Establishing 50 ohm soundcard output?

Discussion in 'General Electronics Chat' started by Mike33, Nov 13, 2013.

  1. Mike33

    Thread Starter AAC Fanatic!

    Feb 4, 2005
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    Hi,

    Ok, got my first scope and am now setting up some some experiments!

    I am reading a lot about how to measure unknown inductors...consensus seems to be that if you use a function generator, you should have a 50 ohm output impedance by which the signal is fed to the scope. Altho it's not perfect, I plan to use a PC-based generator to get me in the ballpark on some measurements.

    How does one establish such an impedance? Run the soundcard output to a buffer? How to set the Z - just a series resistance? Or is there a trick using coax or something?

    Thanks, still learning!
     
  2. MrChips

    Moderator

    Oct 2, 2009
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    Matching the coax cable impedance with correct termination resistors becomes more important as you go to higher frequencies.

    At the audio frequency range below 20kHz you should not be able to observe much difference.

    Don't worry about it.
     
  3. Mike33

    Thread Starter AAC Fanatic!

    Feb 4, 2005
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    Thanks. I'd mostly be trying to find wah pedal inductors, L's to use for tone filters (audio effects) out of a box of unknowns. I'll give it a shot... :D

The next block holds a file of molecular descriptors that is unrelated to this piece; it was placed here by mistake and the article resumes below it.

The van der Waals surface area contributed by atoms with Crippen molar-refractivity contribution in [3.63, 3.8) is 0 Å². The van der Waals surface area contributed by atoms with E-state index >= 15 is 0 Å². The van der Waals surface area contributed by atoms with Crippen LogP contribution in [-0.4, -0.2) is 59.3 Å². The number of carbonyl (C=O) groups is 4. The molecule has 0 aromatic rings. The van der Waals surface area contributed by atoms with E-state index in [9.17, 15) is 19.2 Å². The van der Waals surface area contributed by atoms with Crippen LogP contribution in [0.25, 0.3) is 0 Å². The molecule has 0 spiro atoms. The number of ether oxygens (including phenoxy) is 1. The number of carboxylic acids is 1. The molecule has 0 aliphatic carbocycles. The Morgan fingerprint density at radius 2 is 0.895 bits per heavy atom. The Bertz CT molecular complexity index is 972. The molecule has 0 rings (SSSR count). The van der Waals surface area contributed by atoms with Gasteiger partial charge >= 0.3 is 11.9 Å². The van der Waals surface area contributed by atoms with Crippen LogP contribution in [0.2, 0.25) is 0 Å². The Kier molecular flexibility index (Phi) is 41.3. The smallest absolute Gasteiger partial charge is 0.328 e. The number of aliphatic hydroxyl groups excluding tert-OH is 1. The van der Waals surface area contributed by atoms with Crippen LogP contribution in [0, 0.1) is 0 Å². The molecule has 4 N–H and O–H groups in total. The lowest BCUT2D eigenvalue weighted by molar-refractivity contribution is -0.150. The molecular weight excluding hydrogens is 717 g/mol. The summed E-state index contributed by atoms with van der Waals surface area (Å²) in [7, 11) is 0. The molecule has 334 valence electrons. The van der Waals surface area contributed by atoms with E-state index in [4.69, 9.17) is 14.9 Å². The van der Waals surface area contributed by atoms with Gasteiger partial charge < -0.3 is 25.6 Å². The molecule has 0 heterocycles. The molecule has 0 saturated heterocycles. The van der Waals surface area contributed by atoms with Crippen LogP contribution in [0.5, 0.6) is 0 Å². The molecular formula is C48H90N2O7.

4. t06afre

    AAC Fanatic!

    May 11, 2009
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    I think it is some free software that use the sound card and PC as LCR meter. Some simple electronics will be needed also. But it is not hard to build the latter
     
  5. THE_RB

    AAC Fanatic!

    Feb 11, 2008
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    If you check around on ebay etc you can buy a digital multimeter with inbuilt capacitance and inductance testing. Some even have a frequency meter.

    I have one that cost about $60 but they are even cheaper now.

    If you are going to be working with L and C (and freq?) for audio tone filters it would be a worthwhile investment, and you might get one as cheap as $30-$40 (but that's just a guess).
     
  6. Mike33

    Thread Starter AAC Fanatic!

    Feb 4, 2005
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    Good point...but the better investment probably would be an actual frequency generator, given that they're not much more than the meter. After monkeying around with a PC-based one, I can totally see the problem with being limited to <21 kHz. Can't swing it high enough to do a lot of things.

    My DMM does C and F now, very well.
     
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